The 1987 disk version of "The Hobbit", for the Macintosh, featured additional graphics by Russel Comte and Greg Holland, and music created by Beam's sound designer, Nigel Brennan, making it an overall richer experience. Veronika Megler and Philip Mitchells' game engine remained unchanged.

Platform/s: Macintosh
Developer: Philip Mitchell - Design, Port, Programming
Developer: Veronika Megler - Design, Programming
Developer: Russel Comte - Graphics
Developer: Greg Holland - Graphics
Developer: Neil Brennan - Music

The Hobbit

The 1985 disk version of "The Hobbit", for the BBC Micro, featured additional graphics by Russel Comte and Greg Holland, and music created by Beam's sound designer, Nigel Brennan, making it an overall richer experience. Veronika Megler and Philip Mitchells' game engine remained unchanged.

Platform/s: BBC Micro
Developer: Philip Mitchell - Design, Port, Programming
Developer: Veronika Megler - Design, Programming
Developer: Russel Comte - Graphics
Developer: Greg Holland - Graphics
Developer: Neil Brennan - Music

The Hobbit

The disk version of "The Hobbit" featured additional graphics by Russel Comte and Greg Holland, and music created by Beam's sound designer, Nigel Brennan, making it an overall richer experience. Veronika Megler and Philip Mitchells' game engine remained unchanged.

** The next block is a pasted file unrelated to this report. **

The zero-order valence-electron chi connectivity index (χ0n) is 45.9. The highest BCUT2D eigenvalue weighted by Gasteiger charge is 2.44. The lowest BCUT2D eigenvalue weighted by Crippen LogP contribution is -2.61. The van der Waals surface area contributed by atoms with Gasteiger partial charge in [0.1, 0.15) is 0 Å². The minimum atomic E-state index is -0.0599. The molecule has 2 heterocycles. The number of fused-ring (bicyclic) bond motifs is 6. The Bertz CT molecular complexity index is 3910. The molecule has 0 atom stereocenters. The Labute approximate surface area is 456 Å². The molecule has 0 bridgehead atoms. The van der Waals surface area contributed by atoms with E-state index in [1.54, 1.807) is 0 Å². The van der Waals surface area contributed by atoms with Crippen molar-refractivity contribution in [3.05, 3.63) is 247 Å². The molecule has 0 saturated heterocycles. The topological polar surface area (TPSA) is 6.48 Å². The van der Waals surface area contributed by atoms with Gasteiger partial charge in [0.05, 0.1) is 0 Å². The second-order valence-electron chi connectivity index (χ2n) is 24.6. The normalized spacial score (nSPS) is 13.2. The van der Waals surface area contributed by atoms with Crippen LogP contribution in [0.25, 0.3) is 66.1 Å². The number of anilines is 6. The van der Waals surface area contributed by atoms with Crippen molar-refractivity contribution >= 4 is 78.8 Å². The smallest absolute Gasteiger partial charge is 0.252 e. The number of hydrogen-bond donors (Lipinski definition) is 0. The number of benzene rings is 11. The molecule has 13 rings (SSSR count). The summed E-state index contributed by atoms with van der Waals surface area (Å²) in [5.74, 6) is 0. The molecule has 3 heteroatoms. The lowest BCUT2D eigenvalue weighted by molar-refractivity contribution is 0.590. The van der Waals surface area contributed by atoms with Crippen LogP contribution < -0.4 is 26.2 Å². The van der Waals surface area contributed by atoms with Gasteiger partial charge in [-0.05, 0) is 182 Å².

Platform/s: DOS
Developer: Philip Mitchell - Design, Port, Programming
Developer: Russel Comte - Graphics
Developer: Greg Holland - Graphics
Developer: Neil Brennan - Music

The Hobbit

The 1985 disk version of "The Hobbit", for the PC Booter, featured additional graphics by Russel Comte and Greg Holland, and music created by Beam's sound designer, Nigel Brennan, making it an overall richer experience. Veronika Megler and Philip Mitchells' game engine remained unchanged.

Platform/s: PC
Developer: Philip Mitchell - Design, Port, Programming
Developer: Veronika Megler - Design, Programming
Developer: Russel Comte - Graphics
Developer: Greg Holland - Graphics
Developer: Neil Brennan - Music